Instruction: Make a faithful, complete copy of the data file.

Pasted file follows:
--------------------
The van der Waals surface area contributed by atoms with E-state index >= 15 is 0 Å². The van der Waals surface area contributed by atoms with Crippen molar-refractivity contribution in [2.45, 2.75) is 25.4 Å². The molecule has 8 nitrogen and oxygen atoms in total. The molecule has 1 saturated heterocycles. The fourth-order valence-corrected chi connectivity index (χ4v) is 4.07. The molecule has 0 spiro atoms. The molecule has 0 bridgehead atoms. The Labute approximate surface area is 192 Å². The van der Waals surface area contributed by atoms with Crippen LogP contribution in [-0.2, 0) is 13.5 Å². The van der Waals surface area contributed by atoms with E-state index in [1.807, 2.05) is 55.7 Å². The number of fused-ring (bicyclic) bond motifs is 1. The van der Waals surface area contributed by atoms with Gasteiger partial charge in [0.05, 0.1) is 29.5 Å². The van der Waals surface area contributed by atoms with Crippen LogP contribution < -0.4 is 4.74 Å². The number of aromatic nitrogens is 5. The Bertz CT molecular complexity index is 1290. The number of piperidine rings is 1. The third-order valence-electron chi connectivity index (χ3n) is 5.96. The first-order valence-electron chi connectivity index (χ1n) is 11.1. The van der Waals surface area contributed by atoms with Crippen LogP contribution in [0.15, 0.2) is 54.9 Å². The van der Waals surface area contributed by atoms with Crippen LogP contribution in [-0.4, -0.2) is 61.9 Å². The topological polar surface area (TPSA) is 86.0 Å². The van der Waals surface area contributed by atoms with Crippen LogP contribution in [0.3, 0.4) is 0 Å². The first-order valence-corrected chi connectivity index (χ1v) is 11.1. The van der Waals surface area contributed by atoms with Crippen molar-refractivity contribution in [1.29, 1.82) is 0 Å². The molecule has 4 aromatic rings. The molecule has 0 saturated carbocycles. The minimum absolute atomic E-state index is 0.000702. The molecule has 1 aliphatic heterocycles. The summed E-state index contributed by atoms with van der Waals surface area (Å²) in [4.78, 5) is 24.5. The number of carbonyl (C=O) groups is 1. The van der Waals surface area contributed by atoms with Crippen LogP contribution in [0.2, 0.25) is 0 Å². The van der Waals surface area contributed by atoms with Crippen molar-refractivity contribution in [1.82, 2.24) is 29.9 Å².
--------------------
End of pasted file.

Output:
The van der Waals surface area contributed by atoms with E-state index >= 15 is 0 Å². The van der Waals surface area contributed by atoms with Crippen molar-refractivity contribution in [2.45, 2.75) is 25.4 Å². The molecule has 8 nitrogen and oxygen atoms in total. The molecule has 1 saturated heterocycles. The fourth-order valence-corrected chi connectivity index (χ4v) is 4.07. The molecule has 0 spiro atoms. The molecule has 0 bridgehead atoms. The Labute approximate surface area is 192 Å². The van der Waals surface area contributed by atoms with Crippen LogP contribution in [-0.2, 0) is 13.5 Å². The van der Waals surface area contributed by atoms with E-state index in [1.807, 2.05) is 55.7 Å². The number of fused-ring (bicyclic) bond motifs is 1. The van der Waals surface area contributed by atoms with Gasteiger partial charge in [0.05, 0.1) is 29.5 Å². The van der Waals surface area contributed by atoms with Crippen LogP contribution < -0.4 is 4.74 Å². The number of aromatic nitrogens is 5. The Bertz CT molecular complexity index is 1290. The number of piperidine rings is 1. The third-order valence-electron chi connectivity index (χ3n) is 5.96. The first-order valence-electron chi connectivity index (χ1n) is 11.1. The van der Waals surface area contributed by atoms with Crippen LogP contribution in [0.15, 0.2) is 54.9 Å². The van der Waals surface area contributed by atoms with Crippen LogP contribution in [-0.4, -0.2) is 61.9 Å². The topological polar surface area (TPSA) is 86.0 Å². The van der Waals surface area contributed by atoms with Crippen LogP contribution in [0.3, 0.4) is 0 Å². The first-order valence-corrected chi connectivity index (χ1v) is 11.1. The van der Waals surface area contributed by atoms with Crippen molar-refractivity contribution in [1.29, 1.82) is 0 Å². The molecule has 4 aromatic rings. The molecule has 0 saturated carbocycles. The minimum absolute atomic E-state index is 0.000702. The molecule has 1 aliphatic heterocycles. The summed E-state index contributed by atoms with van der Waals surface area (Å²) in [4.78, 5) is 24.5. The number of carbonyl (C=O) groups is 1. The van der Waals surface area contributed by atoms with Crippen LogP contribution in [0.2, 0.25) is 0 Å². The van der Waals surface area contributed by atoms with Crippen molar-refractivity contribution in [1.82, 2.24) is 29.9 Å².